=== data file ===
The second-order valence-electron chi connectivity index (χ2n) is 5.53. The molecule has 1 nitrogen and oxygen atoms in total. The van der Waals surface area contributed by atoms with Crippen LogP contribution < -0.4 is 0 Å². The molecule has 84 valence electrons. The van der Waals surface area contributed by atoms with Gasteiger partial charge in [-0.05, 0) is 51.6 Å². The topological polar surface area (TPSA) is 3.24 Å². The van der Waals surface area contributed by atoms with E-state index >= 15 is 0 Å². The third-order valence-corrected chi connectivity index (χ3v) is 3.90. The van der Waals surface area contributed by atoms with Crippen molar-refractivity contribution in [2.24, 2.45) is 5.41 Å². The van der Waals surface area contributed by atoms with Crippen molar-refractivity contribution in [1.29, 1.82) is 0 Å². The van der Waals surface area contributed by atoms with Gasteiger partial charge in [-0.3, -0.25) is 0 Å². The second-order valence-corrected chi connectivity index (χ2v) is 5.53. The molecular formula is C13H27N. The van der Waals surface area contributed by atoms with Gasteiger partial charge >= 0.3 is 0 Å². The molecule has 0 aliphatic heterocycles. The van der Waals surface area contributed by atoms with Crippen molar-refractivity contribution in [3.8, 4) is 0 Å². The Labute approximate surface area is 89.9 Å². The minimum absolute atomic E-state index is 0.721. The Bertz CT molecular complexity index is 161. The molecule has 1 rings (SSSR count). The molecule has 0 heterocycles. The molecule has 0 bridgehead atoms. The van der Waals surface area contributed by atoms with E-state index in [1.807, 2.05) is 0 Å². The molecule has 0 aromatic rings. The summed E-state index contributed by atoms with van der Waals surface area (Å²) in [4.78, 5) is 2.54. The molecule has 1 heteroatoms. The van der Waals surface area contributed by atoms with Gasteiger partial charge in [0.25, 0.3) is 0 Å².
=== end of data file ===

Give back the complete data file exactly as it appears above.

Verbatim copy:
The second-order valence-electron chi connectivity index (χ2n) is 5.53. The molecule has 1 nitrogen and oxygen atoms in total. The van der Waals surface area contributed by atoms with Crippen LogP contribution < -0.4 is 0 Å². The molecule has 84 valence electrons. The van der Waals surface area contributed by atoms with Gasteiger partial charge in [-0.05, 0) is 51.6 Å². The topological polar surface area (TPSA) is 3.24 Å². The van der Waals surface area contributed by atoms with E-state index >= 15 is 0 Å². The third-order valence-corrected chi connectivity index (χ3v) is 3.90. The van der Waals surface area contributed by atoms with Crippen molar-refractivity contribution in [2.24, 2.45) is 5.41 Å². The van der Waals surface area contributed by atoms with Crippen molar-refractivity contribution in [1.29, 1.82) is 0 Å². The van der Waals surface area contributed by atoms with Gasteiger partial charge in [-0.3, -0.25) is 0 Å². The second-order valence-corrected chi connectivity index (χ2v) is 5.53. The molecular formula is C13H27N. The van der Waals surface area contributed by atoms with Gasteiger partial charge >= 0.3 is 0 Å². The molecule has 0 aliphatic heterocycles. The van der Waals surface area contributed by atoms with Crippen molar-refractivity contribution in [3.8, 4) is 0 Å². The Labute approximate surface area is 89.9 Å². The minimum absolute atomic E-state index is 0.721. The Bertz CT molecular complexity index is 161. The molecule has 1 rings (SSSR count). The molecule has 0 heterocycles. The molecule has 0 bridgehead atoms. The van der Waals surface area contributed by atoms with E-state index in [1.807, 2.05) is 0 Å². The molecule has 0 aromatic rings. The summed E-state index contributed by atoms with van der Waals surface area (Å²) in [4.78, 5) is 2.54. The molecule has 1 heteroatoms. The van der Waals surface area contributed by atoms with Gasteiger partial charge in [0.25, 0.3) is 0 Å².